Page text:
Sie sind auf Seite 1von 71

What should we do and not

do in treatment of borderline
personality disorder?

Prof Anthony W Bateman


Glasgow 2006
Acknowledgments
St Anns Hospital, London
Catherine Freeman
Rory Bolton
Countless other clinicians
University College, London
Prof Peter Fonagy
Dr Mary Target
Dr Liz Allison
Menninger/Baylor Department of Psychiatry
Dr Efrain Bleiberg,
Dr Jon Allen
Therapies for BPD
Supportive Psychotherapy
Behavioural
Dialectical Behaviour Therapy (DBT)
Cognitive
ManualAssisted Cognitive Therapy (MACT)
Schema Focused Psychotherapy (SFP)
Psychoanalytic
Transference Focused Psychotherapy (TFP)
Mentalization Based Treatment (MBT)
Outcomes (selected) at baseline &12 months in MACT and
TAU groups
Tyrer, P., Tom, B., Byford, S., et al (2004) Differential effects of manual assisted cognitive behaviour therapy in the treatment of recurrent
deliberate self-harm and personality disturbance: the POPMACT study. Journal of Personality Disorders, 18, 102-116.

MACT TAU
Baseline 12 months Baseline 12 months

HADS dep 11.3 7.0 11.2 7.1


HADS anx 14.0 10.3 14.3 10.3
(n=400)

Social function 13.3 9.8 13.3 10.3


(n=400)

GAF 18.7 61 18.6 62


symptoms
(n=402)
Summary of clinical findings
Tyrer, P., Tom, B., Byford, S., et al (2004) Differential effects of manual assisted cognitive behaviour therapy in the
treatment of recurrent deliberate self-harm and personality disturbance: the POPMACT study. Journal of Personality
Disorders, 18, 102-116.

Neither self-harm episodes, nor other psychometric


assessment outcomes, showed any convincing
differences between MACT and TAU, either at 6 or
12 months.
Possible that a longer period of treatment or greater
engagement in face-to-face treatment, were this
achievable in routine health care settings, would
show more favourable results.
BPD showed an increase in costs in health service usage
with MACT
Manual-assisted cognitive therapy slightly increases the
likelihood of self harm relative to treatment as usual with
PD patients
Dialectical Behaviour Therapy
Initial improvement
Disappointing in follow-up
Replication in inner city London delivered poor results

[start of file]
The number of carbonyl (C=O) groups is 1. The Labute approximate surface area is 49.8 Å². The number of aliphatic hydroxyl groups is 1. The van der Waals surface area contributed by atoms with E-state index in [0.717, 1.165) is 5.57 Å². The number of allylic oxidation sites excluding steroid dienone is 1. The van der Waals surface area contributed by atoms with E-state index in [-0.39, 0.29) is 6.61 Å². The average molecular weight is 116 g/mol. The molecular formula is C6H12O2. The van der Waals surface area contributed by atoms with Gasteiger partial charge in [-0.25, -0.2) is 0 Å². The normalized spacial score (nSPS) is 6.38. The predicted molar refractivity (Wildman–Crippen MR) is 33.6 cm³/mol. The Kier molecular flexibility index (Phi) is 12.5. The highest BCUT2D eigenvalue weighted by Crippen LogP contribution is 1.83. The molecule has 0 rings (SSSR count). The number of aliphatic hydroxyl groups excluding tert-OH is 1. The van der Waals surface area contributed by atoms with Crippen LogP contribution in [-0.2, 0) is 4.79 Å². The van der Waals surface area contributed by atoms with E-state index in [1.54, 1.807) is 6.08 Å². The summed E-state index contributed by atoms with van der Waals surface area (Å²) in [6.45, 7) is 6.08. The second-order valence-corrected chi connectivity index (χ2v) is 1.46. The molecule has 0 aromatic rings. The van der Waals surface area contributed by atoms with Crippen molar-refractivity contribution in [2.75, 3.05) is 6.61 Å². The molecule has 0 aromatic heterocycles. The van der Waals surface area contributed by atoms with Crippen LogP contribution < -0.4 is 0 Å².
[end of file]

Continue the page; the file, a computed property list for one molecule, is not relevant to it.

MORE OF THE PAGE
High drop out
Worse on a number of measures
Level of training required unknown but considered
extensive
Better for self-harm than suicide
Effect on personality function unclear
Poor social-emotional function probably continues
Variable change on depression and hopelessness
Verheul, R., Van Den Bosch, L. M., Koeter, M. W., et al (2003)
Dialectical behaviour therapy for women with borderline personality
disorder: 12-month, randomised clinical trial in The Netherlands. Br J
Psychiatry, 182, 135-140.

Figure 2. Frequency of self-mutilating behaviors in the past 3 months at week 22 and week
52 since the start of treatment by treatment condition. DBT indicates Dialectical Behavior
Therapy; TAU indicates treatment-as-usual.
Verheul, R., Van Den Bosch, L. M., Koeter, M. W., et al (2003) Dialectical
behaviour therapy for women with borderline personality disorder: 12-month,
randomised clinical trial in The Netherlands. Br J Psychiatry, 182, 135-140.

Figure 4. Frequency of self-mutilating behaviors in the past 3 months at week 22 and week
52 since the start of treatment by treatment condition and baseline severity group. Membership
of severity groups is determined by median split on the lifetime number of self-mutilating acts
(i.e., <14 versus 14). DBT indicates Dialectical Behavior Therapy; TAU indicates treatment-
as-usual.
Change in Reflective Function as a
Function of Time and Treatment
Trial I:
RCT of Psychoanalytic Partial
Hospital Treatment (18 months)
(Bateman & Fonagy, 1999, 2001, 2003)

Attempted Suicide: NNT (18 months)= 2.1


NNT (36 months)= 1.9
Self-Mutilating: NNT (18 months)= 2.1
NNT (36 months)= 2.0
Inpatient Episodes: ES(18m)= 1.4
ES(36m)= 1.1
Depression: NNT(36m)= 2.1
Limitations
Small sample size
Control treatments undefined
Multi-component treatment
No replication sites yet (no longer true)
Costly, relative to an outpatient treatment
(at least relative to little service)
Only for most chaotic and severe
Length of treatment unclear
Dutch Cohort Study

Effect size:
SCL-90: 1.1
BDI: 2.2
IIP: 2.2
OQ-45: 2.0
Conclusions from treatment trials
RCTs have shown modified psychodynamic
therapies (MBT and TFP) and modified CBT (DBT,
SFT) to be moderately effective
Non-randomised trials show other implementations
of psychodynamic, supportive and CBT interventions
to be somewhat effective
Briefer periods of hospitalisation shown to be more
effective than longer ones
Hospitalisation motivated by suicidal threat is ineffective
(Paris, 2004)
A range of well-organised and co-ordinated
treatments are effective for BPD
Problems, Problems, Problems

Some efficacy of various treatments which


may bring forward natural improvement
More limited effects in severe populations
Questionable generalizability of treatments
High levels of training required
Poor penetration of psychiatric services
Re-mapping the course of
borderline personality disorder
Therapeutic Nihilism About BPD
Early follow-up studies
inexorable progression of the disease
burnt out borderlines
Condition resistant to therapeutic help
intensity and incomprehensibility of emotional
pain
dramatic self-mutilation
ambivalence in inter-personal relationships